Niger food crisis: Providing aid and strengthening communities

News and Press Release
Originally published
By Rachel Bonham Carter

NEW YORK, 3 August 2005 - The food crisis in Niger means that the number of children requiring medical treatment for malnutrition has more than doubled in a year. Admissions at therapeutic feeding centres continue to rise. In response, UNICEF is supporting deliveries of emergency food and medical supplies and is training health workers in management of severe and moderate malnutrition among children.

Building up the capacity of communities in Niger to cope with food shortages is an equally important, long-term component of the response. UNICEF is supporting community education about nutrition and how to deal with shortages, and is supporting the creation of cereal banks.

Dr Kadri Koda is one of 85 health workers being trained by UNICEF. "We're sharing our years of experience," he says, "while also learning the latest techniques and approaches to managing severe and moderate under-nutrition.

"The worst cases are those suffering from severe under-nutrition, along with medical complications like malaria, bloody diarrhoea, pneumonia and anaemia," he continues. "Nine-month old children who weigh the same as new-borns...children so weak that they have no energy to cry... their silence is deafening. It's only when they start to cry that we are happy because it means they are gaining strength."

Longer term solutions

UNICEF Programme Officer Enrico Leonardi says the organization is working to build up capacity and knowledge in Nigerien villages. He says the goal of the work is enabling "the awareness, identification, prevention and eventual treatment of malnutrition by the community themselves."

Mr. Leonardi says the education programmes will also teach people about the importance of exclusive breastfeeding of children up to the age of six months, which is still not widely practised in Niger.

UNICEF, the World Food Programme and the United Nations Development Programme are setting up cereal banks in many villages throughout the country. The grain is stored in small warehouses - not just to feed families during the current crisis, but also to provide the beginnings of a longer-term solution.

Cereal banks are run by the villagers themselves. They sell off the cereal, often at less than the market price, in the months before the harvest, when food is scarce and prices are high. The money is then spent on restocking the bank at harvest time when the cereal is cheaper.

"Every year in Niger there's a four month period when there's not enough to eat," says Arsene Azandossessi, the Chief of UNICEF's office in Maradi. But a properly managed cereal bank will enable a community to deal with a food shortage. "When we set up a cereal bank, it is to make the village self-supporting."

Donor response

About 3.6 million people have been affected by the food shortages, among them 800,000 children under five. Of these children, 160,000 are moderately malnourished and 32,000 are severely malnourished. UNICEF and its partners have appealed for $16 million to fund:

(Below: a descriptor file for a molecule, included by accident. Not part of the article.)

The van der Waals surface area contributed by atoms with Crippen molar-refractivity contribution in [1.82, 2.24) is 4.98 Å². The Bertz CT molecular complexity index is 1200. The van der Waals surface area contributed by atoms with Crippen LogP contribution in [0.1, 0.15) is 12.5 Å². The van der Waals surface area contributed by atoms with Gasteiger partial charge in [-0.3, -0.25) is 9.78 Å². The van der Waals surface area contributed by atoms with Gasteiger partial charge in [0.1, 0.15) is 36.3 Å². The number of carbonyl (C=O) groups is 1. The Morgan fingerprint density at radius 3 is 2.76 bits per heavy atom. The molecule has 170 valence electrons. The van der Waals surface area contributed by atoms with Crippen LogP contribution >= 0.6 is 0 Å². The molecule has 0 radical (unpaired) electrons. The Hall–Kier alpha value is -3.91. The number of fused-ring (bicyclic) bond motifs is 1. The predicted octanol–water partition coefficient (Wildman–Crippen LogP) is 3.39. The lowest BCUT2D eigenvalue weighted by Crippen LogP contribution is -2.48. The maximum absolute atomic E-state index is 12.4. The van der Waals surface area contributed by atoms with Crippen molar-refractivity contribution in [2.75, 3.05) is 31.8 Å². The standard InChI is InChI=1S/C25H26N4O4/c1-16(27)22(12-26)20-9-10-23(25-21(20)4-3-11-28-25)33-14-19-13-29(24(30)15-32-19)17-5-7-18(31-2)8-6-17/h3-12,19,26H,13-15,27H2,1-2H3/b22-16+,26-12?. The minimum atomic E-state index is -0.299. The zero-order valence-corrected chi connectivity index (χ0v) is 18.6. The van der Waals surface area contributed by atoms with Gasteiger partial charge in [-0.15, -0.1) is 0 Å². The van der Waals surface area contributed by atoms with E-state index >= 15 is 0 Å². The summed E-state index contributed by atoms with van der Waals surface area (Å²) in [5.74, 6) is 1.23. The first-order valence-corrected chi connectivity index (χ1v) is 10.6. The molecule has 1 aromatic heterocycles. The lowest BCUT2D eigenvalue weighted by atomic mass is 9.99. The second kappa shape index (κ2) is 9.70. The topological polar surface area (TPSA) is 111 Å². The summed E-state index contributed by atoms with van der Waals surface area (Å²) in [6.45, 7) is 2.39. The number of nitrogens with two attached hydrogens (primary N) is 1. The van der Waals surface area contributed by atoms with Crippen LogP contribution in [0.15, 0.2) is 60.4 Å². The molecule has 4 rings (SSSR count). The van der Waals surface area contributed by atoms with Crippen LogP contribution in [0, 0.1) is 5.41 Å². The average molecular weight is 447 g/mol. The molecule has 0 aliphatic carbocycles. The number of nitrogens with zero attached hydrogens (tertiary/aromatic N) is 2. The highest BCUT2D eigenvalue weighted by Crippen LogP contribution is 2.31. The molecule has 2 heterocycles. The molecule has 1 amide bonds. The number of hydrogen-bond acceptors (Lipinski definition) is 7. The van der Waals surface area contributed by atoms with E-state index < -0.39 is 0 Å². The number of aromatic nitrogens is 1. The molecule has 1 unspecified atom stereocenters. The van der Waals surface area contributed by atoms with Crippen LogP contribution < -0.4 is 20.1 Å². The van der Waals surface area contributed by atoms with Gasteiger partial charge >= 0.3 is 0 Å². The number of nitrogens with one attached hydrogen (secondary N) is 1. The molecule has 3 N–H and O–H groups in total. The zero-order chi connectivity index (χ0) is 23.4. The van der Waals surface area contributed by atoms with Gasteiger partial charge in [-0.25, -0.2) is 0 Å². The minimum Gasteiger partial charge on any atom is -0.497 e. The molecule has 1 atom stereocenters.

• Nutrition: supplies of therapeutic and non-therapeutic food; opening and support of new nutrition centres; training and capacity building of health workers in prevention, identification and treatment of malnutrition; community level awareness with a focus on exclusive breastfeeding.

  • Health: provision of basic drugs, measles immunization and vitamin A; monitoring of incidence of other related diseases like malaria, diarrhoea and respiratory infections.

  • Water and Sanitation: provision of basic hygiene kits to all families of affected children.

  • Child Protection: prevention and monitoring of sexual abuse cases affecting vulnerable women and children.

The Government of France has donated both drugs and food supplies to UNICEF in Niger. A shipment of 1.7 tons of essential drugs arrived on 30 July, and included antibiotics, anti-malarials and de-worming tablets, as well as special oral re-hydration salts for the treatment of diarrhoea in severely malnourished children.

Another shipment delivered 35.4 tons of therapeutic milk, therapeutic food (including Plumpy nut, a vitamin-rich peanut paste) and oral rehydration salts, along with 2.6 tons of locally-purchased therapeutic food.

More supplies are due to arrive by plane later this week, including 206 tons of UNIMIX, a special food for malnourished children. These shipments are being funded by the European Commission Humanitarian Aid Office (ECHO) and USAID.

"We're very grateful to the donors who have already started responding," says Enrico Leonardi. Besides food and medical supplies, support has been received for air freight costs, which can be extremely expensive.

"But this is just the beginning," continues Mr. Leonardi. "We have to keep pushing for this response at field level in order to avoid a deterioration of the situation."